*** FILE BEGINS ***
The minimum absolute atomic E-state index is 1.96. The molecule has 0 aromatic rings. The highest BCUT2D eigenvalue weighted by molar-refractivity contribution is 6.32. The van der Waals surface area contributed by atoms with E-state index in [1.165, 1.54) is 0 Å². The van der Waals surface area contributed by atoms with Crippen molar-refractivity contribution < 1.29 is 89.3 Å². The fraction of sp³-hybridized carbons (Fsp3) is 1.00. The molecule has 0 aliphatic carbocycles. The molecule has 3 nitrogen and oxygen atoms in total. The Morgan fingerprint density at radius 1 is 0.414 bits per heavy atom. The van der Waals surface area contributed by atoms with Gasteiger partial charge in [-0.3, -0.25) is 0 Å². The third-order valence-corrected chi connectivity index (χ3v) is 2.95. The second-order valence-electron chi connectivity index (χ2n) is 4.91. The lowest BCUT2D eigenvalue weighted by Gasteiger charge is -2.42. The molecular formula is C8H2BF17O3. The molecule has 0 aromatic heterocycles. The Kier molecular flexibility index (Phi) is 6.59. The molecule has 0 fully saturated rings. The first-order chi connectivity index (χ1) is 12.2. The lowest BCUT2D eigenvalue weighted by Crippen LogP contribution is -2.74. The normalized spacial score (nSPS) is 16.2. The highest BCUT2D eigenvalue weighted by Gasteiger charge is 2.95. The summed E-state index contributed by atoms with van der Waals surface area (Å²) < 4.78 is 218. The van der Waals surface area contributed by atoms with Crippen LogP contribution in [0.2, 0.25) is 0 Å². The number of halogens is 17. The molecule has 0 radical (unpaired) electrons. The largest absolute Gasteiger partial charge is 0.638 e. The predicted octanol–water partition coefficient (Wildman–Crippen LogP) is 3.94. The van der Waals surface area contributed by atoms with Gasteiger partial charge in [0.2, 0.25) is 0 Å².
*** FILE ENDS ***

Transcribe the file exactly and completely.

The minimum absolute atomic E-state index is 1.96. The molecule has 0 aromatic rings. The highest BCUT2D eigenvalue weighted by molar-refractivity contribution is 6.32. The van der Waals surface area contributed by atoms with E-state index in [1.165, 1.54) is 0 Å². The van der Waals surface area contributed by atoms with Crippen molar-refractivity contribution < 1.29 is 89.3 Å². The fraction of sp³-hybridized carbons (Fsp3) is 1.00. The molecule has 0 aliphatic carbocycles. The molecule has 3 nitrogen and oxygen atoms in total. The Morgan fingerprint density at radius 1 is 0.414 bits per heavy atom. The van der Waals surface area contributed by atoms with Gasteiger partial charge in [-0.3, -0.25) is 0 Å². The third-order valence-corrected chi connectivity index (χ3v) is 2.95. The second-order valence-electron chi connectivity index (χ2n) is 4.91. The lowest BCUT2D eigenvalue weighted by Gasteiger charge is -2.42. The molecular formula is C8H2BF17O3. The molecule has 0 aromatic heterocycles. The Kier molecular flexibility index (Phi) is 6.59. The molecule has 0 fully saturated rings. The first-order chi connectivity index (χ1) is 12.2. The lowest BCUT2D eigenvalue weighted by Crippen LogP contribution is -2.74. The normalized spacial score (nSPS) is 16.2. The highest BCUT2D eigenvalue weighted by Gasteiger charge is 2.95. The summed E-state index contributed by atoms with van der Waals surface area (Å²) < 4.78 is 218. The van der Waals surface area contributed by atoms with Crippen LogP contribution in [0.2, 0.25) is 0 Å². The number of halogens is 17. The molecule has 0 radical (unpaired) electrons. The largest absolute Gasteiger partial charge is 0.638 e. The predicted octanol–water partition coefficient (Wildman–Crippen LogP) is 3.94. The van der Waals surface area contributed by atoms with Gasteiger partial charge in [0.2, 0.25) is 0 Å².